Tidal power in the UK has potential. Any visitor to the little seaside resorts south of Weston-Super-Mare can hardly fail to be impressed by the tidal range of the Severn estuary (third largest in the world). Tides, unlike other renewables are completely predictable. And the same tidal barrages needed to produce energy could also serve for energy storage
Yet tidal power shares the same issues of intermittency as other renewables. Tides follow the lunar cycle so occur at later times every day over a monthly cycle. And the flow of tidal water varies, between low and high and back again.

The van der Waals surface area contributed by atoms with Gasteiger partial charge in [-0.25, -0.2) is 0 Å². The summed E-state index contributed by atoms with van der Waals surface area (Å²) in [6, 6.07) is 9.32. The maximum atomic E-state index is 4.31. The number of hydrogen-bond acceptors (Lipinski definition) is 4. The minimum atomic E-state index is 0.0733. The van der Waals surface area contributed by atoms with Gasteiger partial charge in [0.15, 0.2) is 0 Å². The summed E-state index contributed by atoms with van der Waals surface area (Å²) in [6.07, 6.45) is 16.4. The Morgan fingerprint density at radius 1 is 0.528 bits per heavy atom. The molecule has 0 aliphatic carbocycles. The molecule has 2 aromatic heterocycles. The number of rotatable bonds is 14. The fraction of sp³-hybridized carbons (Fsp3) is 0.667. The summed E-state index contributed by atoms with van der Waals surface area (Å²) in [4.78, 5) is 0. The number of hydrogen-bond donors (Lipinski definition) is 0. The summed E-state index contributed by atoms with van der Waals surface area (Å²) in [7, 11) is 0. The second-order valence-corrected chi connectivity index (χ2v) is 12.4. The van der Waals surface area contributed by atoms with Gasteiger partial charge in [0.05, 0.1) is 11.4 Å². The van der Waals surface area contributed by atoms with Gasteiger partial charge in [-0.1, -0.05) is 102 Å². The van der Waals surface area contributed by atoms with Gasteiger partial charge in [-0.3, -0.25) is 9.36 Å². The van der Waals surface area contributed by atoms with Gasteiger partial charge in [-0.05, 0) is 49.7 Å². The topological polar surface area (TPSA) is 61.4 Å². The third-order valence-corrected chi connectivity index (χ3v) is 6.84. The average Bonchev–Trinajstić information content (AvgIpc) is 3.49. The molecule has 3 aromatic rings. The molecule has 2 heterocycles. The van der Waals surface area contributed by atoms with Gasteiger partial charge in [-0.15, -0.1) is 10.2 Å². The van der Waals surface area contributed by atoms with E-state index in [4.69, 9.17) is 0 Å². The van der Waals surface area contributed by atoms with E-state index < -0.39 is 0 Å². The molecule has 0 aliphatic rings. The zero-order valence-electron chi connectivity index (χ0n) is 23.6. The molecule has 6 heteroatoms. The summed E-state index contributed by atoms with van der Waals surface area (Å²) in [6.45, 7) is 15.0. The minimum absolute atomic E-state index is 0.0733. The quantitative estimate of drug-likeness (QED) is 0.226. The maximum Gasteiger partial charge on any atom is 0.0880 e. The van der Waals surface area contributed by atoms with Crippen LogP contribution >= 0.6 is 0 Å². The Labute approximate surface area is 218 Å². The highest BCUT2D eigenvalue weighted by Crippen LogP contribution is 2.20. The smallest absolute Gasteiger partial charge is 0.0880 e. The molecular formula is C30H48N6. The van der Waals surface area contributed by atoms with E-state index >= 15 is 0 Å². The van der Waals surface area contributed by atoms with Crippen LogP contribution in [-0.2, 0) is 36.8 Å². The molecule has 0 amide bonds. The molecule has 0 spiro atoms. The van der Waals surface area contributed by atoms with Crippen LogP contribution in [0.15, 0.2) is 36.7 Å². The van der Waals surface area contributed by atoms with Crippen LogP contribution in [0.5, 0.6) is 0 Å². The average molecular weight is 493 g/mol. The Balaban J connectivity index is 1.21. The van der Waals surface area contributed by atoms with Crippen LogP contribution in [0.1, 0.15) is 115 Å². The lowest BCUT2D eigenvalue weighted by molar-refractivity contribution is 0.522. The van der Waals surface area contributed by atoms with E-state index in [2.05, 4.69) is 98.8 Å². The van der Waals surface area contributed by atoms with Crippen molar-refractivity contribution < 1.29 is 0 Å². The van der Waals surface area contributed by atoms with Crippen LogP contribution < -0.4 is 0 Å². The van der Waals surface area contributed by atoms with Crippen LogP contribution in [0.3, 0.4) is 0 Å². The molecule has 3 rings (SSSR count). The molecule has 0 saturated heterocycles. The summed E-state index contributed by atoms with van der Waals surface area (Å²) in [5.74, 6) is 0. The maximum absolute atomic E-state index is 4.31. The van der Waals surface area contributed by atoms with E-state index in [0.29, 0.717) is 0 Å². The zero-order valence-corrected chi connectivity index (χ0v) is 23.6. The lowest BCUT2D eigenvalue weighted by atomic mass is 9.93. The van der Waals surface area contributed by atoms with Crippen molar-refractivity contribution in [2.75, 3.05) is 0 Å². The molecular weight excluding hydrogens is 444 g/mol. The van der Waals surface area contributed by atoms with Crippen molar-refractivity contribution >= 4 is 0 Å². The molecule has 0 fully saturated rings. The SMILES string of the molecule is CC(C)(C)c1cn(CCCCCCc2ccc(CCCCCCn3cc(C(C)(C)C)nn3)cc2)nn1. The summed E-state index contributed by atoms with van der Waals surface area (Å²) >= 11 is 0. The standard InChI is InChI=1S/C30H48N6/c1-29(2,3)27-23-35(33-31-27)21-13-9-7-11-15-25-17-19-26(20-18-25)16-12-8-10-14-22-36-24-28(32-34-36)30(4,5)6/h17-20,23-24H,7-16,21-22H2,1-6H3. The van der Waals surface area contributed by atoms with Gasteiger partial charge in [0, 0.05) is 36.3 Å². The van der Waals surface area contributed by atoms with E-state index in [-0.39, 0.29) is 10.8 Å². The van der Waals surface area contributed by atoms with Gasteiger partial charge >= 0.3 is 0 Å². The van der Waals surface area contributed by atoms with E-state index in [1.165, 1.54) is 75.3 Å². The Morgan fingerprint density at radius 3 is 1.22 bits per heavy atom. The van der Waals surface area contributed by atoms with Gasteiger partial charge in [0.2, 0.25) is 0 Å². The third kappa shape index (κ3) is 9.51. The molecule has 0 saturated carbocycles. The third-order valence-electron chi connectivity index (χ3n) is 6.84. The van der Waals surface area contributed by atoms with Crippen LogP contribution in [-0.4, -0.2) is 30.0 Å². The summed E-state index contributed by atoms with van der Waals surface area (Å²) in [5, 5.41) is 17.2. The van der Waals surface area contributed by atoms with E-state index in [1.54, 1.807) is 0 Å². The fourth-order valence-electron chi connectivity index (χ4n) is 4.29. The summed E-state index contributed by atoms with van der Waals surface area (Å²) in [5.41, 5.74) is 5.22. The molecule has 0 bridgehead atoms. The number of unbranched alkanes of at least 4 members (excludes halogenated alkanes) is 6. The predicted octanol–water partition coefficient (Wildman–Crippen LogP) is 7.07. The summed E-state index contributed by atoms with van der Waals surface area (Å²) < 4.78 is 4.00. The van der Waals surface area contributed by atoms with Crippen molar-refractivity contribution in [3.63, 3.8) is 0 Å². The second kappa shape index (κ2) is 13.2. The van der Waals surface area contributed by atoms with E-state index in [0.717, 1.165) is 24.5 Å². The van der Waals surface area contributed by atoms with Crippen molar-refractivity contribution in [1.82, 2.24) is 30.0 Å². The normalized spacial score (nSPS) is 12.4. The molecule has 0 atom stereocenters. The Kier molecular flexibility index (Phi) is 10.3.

FLUKE created an idealised model of a tidal flow (sine curve) with zero velocity at low and high tides and maximum velocity at the midpoint, the power of the tide is proportional to the cube of the velocity. The period is around 12.5 hours - slightly more than half a day and the effect of cubing the velocity sharpens the power peaks - 50% or greater of maximum power is produced four times a day, for around 2½ hours at a time. For an hour at each high and low tide the power is under 10% of peak